How Big Does a Toilet Room Need to be? (Toilet Room Dimensions)

Renovating your home? If you are, building a proper bathroom is part of the process. And here, we’re not talking about pipework. We’re looking at the design, what goes into a bathroom, and the final look you aspire towards.

Part of planning the final layout means deciding on the type of bathroom you want.

Basically, are you developing a toilet room/water closet in your main bathroom? Or, are you developing a standard bathroom?

Below, we’ll discuss the prior, being toilet rooms. We’ll look at their pros, why you should build one, and other development details (toilet room size, etc) you should know!

Toilet room dimensions

First – What Are We Discussing? This guide will look at the following:

  • Toilet room advantages
  • How big does a toilet room need to be?
  • Toilet sizes and shapes
  • Measuring toilet sizes
  • Measuring seat sizes
  • Sinks – are they included in toilet rooms?
  • Building codes

So to get started…

Toilet Room Advantages

They’re one of the most desired bathroom features in a home. They work well in a variety of setups, especially as master bathrooms.

Some benefits include…


A toilet room separates where the toilet is from bathroom linens and toiletries.

This reduces germ spreads to other bathroom items, which may include shaving equipment, dental care, and prescription drugs.


Toilet rooms make your main bathroom more attractive. By separating the toilet and bathroom apart, you better emphasize your bathroom’s features.

Thus, your shower, vanity, and closet aesthetics will be much more noticeable!


Toilet rooms work well in family homes. They allow you privacy, and it lets you share a bathroom with your family without constraint.

How Big Should a Toilet Room Be?

toilet room size - toilet room dimensions

Let’s look at average toilet dimensions first.

Normally, a toilet is 27-30 inches deep, and 20 inches wide, with 21-31 inches as back height.

Some home developers choose lower dimensions. This makes a toilet look more compact, giving the toilet room a spacious look.

We recommend adapting the toilet size to your toilet room’s size, the latter being defined according to IRC regulations.

So What is The Minimum Size for a Water Closet?

The IRC requires the standard toilet room size to be 30×60 inches minimum. Though the suggested dimensions (for better accessibility and comfort) are at 36×66 inches.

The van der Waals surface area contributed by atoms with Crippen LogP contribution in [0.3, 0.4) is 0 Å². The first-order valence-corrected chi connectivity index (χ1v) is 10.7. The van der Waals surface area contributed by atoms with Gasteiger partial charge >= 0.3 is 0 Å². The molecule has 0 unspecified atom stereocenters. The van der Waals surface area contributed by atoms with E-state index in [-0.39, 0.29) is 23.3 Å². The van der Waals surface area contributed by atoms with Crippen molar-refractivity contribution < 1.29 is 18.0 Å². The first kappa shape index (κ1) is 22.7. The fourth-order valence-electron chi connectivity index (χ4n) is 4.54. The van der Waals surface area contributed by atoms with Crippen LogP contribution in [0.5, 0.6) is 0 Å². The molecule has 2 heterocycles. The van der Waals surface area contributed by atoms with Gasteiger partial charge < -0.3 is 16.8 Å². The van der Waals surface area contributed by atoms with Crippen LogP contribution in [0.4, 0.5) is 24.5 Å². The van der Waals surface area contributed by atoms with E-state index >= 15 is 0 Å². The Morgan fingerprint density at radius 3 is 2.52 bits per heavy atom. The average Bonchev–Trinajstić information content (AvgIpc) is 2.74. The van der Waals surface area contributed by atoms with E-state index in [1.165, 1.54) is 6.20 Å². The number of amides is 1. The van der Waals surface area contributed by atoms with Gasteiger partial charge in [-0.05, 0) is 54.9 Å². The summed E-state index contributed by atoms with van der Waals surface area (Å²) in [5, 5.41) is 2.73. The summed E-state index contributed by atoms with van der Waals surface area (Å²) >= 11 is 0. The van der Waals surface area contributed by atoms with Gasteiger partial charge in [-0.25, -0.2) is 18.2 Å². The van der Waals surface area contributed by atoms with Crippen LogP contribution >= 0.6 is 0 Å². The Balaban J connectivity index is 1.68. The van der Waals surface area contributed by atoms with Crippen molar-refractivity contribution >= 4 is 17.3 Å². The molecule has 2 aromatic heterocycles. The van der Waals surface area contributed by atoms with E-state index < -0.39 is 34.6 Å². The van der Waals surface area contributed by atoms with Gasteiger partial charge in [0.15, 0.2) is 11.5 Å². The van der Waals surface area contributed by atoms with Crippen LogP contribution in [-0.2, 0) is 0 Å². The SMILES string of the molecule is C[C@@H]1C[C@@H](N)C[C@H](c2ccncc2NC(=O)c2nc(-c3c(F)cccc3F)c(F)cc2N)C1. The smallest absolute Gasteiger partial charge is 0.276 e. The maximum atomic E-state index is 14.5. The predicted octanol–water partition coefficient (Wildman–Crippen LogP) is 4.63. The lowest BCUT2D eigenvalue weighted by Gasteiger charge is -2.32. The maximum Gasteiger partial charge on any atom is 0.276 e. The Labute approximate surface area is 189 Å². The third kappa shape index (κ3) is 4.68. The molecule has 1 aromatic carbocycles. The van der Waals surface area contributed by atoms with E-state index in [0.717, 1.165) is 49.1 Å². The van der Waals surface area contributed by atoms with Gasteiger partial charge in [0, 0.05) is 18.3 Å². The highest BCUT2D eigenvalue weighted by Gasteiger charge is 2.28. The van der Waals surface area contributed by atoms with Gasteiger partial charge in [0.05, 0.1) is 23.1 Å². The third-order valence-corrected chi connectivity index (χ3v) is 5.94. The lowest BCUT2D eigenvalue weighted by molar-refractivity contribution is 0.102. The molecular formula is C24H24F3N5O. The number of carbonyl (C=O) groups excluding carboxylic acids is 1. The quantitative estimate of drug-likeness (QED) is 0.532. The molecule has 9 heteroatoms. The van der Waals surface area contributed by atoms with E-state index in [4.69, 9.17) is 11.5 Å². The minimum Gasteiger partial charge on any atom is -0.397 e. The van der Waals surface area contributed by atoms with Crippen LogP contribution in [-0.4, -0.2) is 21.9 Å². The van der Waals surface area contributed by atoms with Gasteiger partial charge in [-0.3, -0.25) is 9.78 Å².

If space is key to your toilet room design, then try to develop a larger toilet room (as opposed to installing a smaller toilet).

For maximum comfort (without taking up excess space), you can go for a lavish design, normally 48×72 inches.

Other Considerations

Toilet size and toilet room dimensions aren’t all you should consider. Positioning your toilet is another design component.

The National Kitchen and Bath Association advises 18+ inches from the toilet to any sidewall. Also, the toilet should have a 30-inch clearance between itself and the closest fixture (or wall) in front.

The distance from the toilet’s center and the nearest fixture’s center should be 36 inches minimum.

This allows you to better plan out what goes into a toilet room without overcrowding it. You can better fit a sink (more on that soon), a bathroom, and possibly a small wall closet!

Toilet Sizes and Shapes

When picking a toilet, you’re not just looking at size. Nor do you pick based on water closet dimensions only. There’s also shape, which matters for seat comfort and aesthetics.

If you’re still developing space for your toilet room, then be sure to consider the design beforehand.

Each design comes with different spacing needs. Picking the right shape can make or break a toilet room’s design.

Speaking of designs, below are some to try!

Round Bowls

This is the standard everyone goes for. If you’re unsure about unorthodox-looking toilet designs, then pick this.

Elongated Bowls

Those are slightly stretched out on the front, but thinner on the sides. If your toilet room sidewalls are close to each other, an elongated bowl can be a good idea.

Those bowls are also narrower, which means better seating comfort.

Toilet Styles

Bowl shape isn’t all there is to design. How a toilet is attached to a tank matter. Below are some styles to try!

Close Couple

This is the most common type. A single or double-piece unit attaches the bowl to the tank.

Close couple styles are compact. They work best in small spaces. However, they do take up sizeable back wall room due to the tank mount.